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    BACKGROUND: Worldwide data for cancer survival are scarce. We aimed to initiate worldwide surveillance of cancer survival by central analysis of population-based registry data, as a metric of the effectiveness of health systems, and to inform global policy on cancer control. METHODS: Individual tumour records were submitted by 279 population-based cancer registries in 67 countries for 25·7 million adults (age 15-99 years) and 75,000 children (age 0-14 years) diagnosed with cancer during 1995-2009 and followed up to Dec 31, 2009, or later. We looked at cancers of the stomach, colon, rectum, liver, lung, breast (women), cervix, ovary, and prostate in adults, and adult and childhood leukaemia. Standardised quality control procedures were applied; errors were corrected by the registry concerned. We estimated 5-year net survival, adjusted for background mortality in every country or region by age (single year), sex, and calendar year, and by race or ethnic origin in some countries. Estimates were age-standardised with the International Cancer Survival Standard weights. FINDINGS: 5-year survival from colon, rectal, and breast cancers has increased steadily in most developed countries. For patients diagnosed during 2005-09, survival for colon and rectal cancer reached 60% or more in 22 countries around the world; for breast cancer, 5-year survival rose to 85% or higher in 17 countries worldwide. Liver and lung cancer remain lethal in all nations: for both cancers, 5-year survival is below 20% everywhere in Europe, in the range 15-19% in North America, and as low as 7-9% in Mongolia and Thailand. Striking rises in 5-year survival from prostate cancer have occurred in many countries: survival rose by 10-20% between 1995-99 and 2005-09 in 22 countries in South America, Asia, and Europe, but survival still varies widely around the world, from less than 60% in Bulgaria and Thailand to 95% or more in Brazil, Puerto Rico, and the USA. For cervical cancer, national estimates of 5-year survival range from less than 50% to more than 70%; regional variations are much wider, and improvements between 1995-99 and 2005-09 have generally been slight. For women diagnosed with ovarian cancer in 2005-09, 5-year survival was 40% or higher only in Ecuador, the USA, and 17 countries in Asia and Europe. 5-year survival for stomach cancer in 2005-09 was high (54-58%) in Japan and South Korea, compared with less than 40% in other countries. By contrast, 5-year survival from adult leukaemia in Japan and South Korea (18-23%) is lower than in most other countries. 5-year survival from childhood acute lymphoblastic leukaemia is less than 60% in several countries, but as high as 90% in Canada and four European countries, which suggests major deficiencies in the management of a largely curable disease. INTERPRETATION: International comparison of survival trends reveals very wide differences that are likely to be attributable to differences in access to early diagnosis and optimum treatment. Continuous worldwide surveillance of cancer survival should become an indispensable source of information for cancer patients and researchers and a stimulus for politicians to improve health policy and health-care systems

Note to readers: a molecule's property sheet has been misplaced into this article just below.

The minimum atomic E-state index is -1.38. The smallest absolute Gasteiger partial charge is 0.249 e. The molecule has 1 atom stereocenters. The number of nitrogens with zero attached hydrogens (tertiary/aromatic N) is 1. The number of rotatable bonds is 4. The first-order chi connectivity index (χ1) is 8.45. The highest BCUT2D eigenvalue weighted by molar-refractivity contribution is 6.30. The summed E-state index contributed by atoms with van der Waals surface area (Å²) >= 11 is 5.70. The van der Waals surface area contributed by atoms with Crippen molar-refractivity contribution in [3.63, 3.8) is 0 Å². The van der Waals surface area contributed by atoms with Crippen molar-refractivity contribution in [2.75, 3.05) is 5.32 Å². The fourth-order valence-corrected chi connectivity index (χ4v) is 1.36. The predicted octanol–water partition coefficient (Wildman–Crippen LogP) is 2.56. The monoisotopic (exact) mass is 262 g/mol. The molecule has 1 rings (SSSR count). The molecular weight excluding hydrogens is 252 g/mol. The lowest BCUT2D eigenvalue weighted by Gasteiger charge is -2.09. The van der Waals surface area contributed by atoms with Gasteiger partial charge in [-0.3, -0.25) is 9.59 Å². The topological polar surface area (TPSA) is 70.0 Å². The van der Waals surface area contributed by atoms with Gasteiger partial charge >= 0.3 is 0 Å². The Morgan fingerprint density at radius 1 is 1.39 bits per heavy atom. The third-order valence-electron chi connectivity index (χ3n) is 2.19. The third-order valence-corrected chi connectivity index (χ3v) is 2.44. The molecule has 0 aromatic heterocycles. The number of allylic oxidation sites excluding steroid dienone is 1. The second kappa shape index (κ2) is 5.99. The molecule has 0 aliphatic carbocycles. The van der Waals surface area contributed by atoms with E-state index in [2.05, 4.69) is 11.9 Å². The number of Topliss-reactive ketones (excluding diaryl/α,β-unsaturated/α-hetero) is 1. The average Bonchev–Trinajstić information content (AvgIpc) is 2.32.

Whole-genome sequencing reveals host factors underlying critical COVID-19

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    Critical COVID-19 is caused by immune-mediated inflammatory lung injury. Host genetic variation influences the development of illness requiring critical care1 or hospitalization2,3,4 after infection with SARS-CoV-2. The GenOMICC (Genetics of Mortality in Critical Care) study enables the comparison of genomes from individuals who are critically ill with those of population controls to find underlying disease mechanisms. Here we use whole-genome sequencing in 7,491 critically ill individuals compared with 48,400 controls to discover and replicate 23 independent variants that significantly predispose to critical COVID-19. We identify 16 new independent associations, including variants within genes that are involved in interferon signalling (IL10RB and PLSCR1), leucocyte differentiation (BCL11A) and blood-type antigen secretor status (FUT2). Using transcriptome-wide association and colocalization to infer the effect of gene expression on disease severity, we find evidence that implicates multiple genes—including reduced expression of a membrane flippase (ATP11A), and increased expression of a mucin (MUC1)—in critical disease. Mendelian randomization provides evidence in support of causal roles for myeloid cell adhesion molecules (SELE, ICAM5 and CD209) and the coagulation factor F8, all of which are potentially druggable targets. Our results are broadly consistent with a multi-component model of COVID-19 pathophysiology, in which at least two distinct mechanisms can predispose to life-threatening disease: failure to control viral replication; or an enhanced tendency towards pulmonary inflammation and intravascular coagulation. We show that comparison between cases of critical illness and population controls is highly efficient for the detection of therapeutically relevant mechanisms of disease

    Medical symbiotics

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    Arboreal stromatolites: a 210-million year record

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    Design explained: The Goldilocks paradox